Contractors: do yourself a favor and consult your insurance broker regarding your commercial general liability (CGL) policy. Do this now, especially if you subcontract out work.
CGL policies contain a “your work” exclusion. The CGL policy is written such that it excludes “‘property damage’ to ‘your work’ arising out of it or any part of it and included in the ‘products-completed operations hazard.’” This exclusion will be raised in the post-completion latent construction defect scenario. (There are other exclusions that will be raised to a defect discovered during construction.) Certain policies will contain a subcontractor exception to this “your work” exclusion. You WANT this exception- no doubt about it so that this exclusion does not apply to work performed by your subcontractors. Without this subcontractor exception, truth be told, this “your work” exclusion is a total back-breaker to contractors. It will give your insurer an immediate out for many latent defect property scenarios since excluded from coverage is property damage to your work including work performed by your subcontractors.
In a recent opinion, Mid-Continent Casualty Co. v. JWN Construction, Inc., 2018 WL 783102 (S.D.Fla. 2018), an owner discovered water intrusion and damage at his property. He sued the general contractor and the general contractor’s insurer filed a separate action for declaratory relief claiming it had NO duty to defend or indemnify its insured—the general contractor—in the underlying suit. The court agreed because the contractor did not have the subcontractor exception to the “your work” exclusion.
If work was performed by JWN [contractor] or on JWN’s behalf-here by a subcontractor-then the “your work” exclusion applies. Historically, insurers could be liable under commercial general liabilities policies resembling the policy in the instant case for certain types of damages caused by subcontractors….Nonetheless, insurers do possess the right to define their coverage as excluding damages arising out of a subcontractor’s defective work by eliminating subcontractor’s exceptions from the policy. An insurer is only liable for a subcontractor’s defective work when the “your work” exclusion does not eliminate coverage for work performed by a subcontractor….In conclusion, the insurance policy in this case excluded coverage for work performed not only by JWN, but also by JWN’s subcontractors.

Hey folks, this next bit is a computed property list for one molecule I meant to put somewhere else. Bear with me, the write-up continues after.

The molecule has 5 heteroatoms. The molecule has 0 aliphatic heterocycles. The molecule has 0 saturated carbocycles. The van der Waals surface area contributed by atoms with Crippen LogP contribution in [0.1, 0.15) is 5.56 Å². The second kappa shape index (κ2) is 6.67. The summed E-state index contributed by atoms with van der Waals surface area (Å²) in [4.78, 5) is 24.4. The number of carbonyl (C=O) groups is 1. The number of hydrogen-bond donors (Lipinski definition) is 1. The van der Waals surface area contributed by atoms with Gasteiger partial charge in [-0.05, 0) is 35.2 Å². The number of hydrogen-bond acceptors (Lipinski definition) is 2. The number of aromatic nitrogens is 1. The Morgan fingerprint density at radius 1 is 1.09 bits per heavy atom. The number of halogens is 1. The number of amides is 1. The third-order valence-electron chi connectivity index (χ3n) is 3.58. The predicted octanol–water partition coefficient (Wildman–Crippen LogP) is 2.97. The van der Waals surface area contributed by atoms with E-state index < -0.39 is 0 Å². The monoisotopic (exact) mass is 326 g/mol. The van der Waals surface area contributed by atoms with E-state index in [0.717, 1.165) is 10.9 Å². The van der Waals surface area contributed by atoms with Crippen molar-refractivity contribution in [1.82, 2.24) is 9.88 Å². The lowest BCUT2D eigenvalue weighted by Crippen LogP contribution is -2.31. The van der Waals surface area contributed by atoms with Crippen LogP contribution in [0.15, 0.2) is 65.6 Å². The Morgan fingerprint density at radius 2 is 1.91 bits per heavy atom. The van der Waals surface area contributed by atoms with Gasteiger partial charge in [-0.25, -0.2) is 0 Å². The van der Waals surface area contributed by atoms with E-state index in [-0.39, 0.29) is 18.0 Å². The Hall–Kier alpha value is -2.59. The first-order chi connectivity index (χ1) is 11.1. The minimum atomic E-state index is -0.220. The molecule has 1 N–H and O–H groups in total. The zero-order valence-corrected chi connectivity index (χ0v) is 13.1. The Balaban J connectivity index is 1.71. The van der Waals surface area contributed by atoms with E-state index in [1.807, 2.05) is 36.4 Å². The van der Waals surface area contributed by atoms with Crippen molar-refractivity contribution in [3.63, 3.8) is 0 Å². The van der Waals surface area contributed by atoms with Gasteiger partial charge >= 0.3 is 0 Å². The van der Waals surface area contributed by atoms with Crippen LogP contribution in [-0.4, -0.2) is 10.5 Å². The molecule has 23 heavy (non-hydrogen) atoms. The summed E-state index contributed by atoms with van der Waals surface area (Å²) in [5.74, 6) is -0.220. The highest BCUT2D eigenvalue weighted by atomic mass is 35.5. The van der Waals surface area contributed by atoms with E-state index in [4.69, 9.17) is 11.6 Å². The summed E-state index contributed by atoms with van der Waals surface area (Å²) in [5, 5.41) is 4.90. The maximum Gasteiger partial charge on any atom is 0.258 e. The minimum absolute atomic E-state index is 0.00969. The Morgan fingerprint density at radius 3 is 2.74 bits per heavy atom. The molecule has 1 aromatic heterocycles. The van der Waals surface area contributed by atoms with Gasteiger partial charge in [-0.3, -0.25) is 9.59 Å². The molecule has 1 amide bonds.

JWN Construction, Inc., supra, at *4.
This ruling meant that the general contractor’s CGL insurer had no duty to defend or indemnify its insured—again, the contractor—for the defects or resulting water damage. A total killer illustrating the absolute importance of the subcontractor exception to the “your work” exclusion in your CGL policy.
Please contact David Adelstein at email@example.com or (954) 361-4720 if you have questions or would like more information regarding this article. You can follow David Adelstein on Twitter @DavidAdelstein1.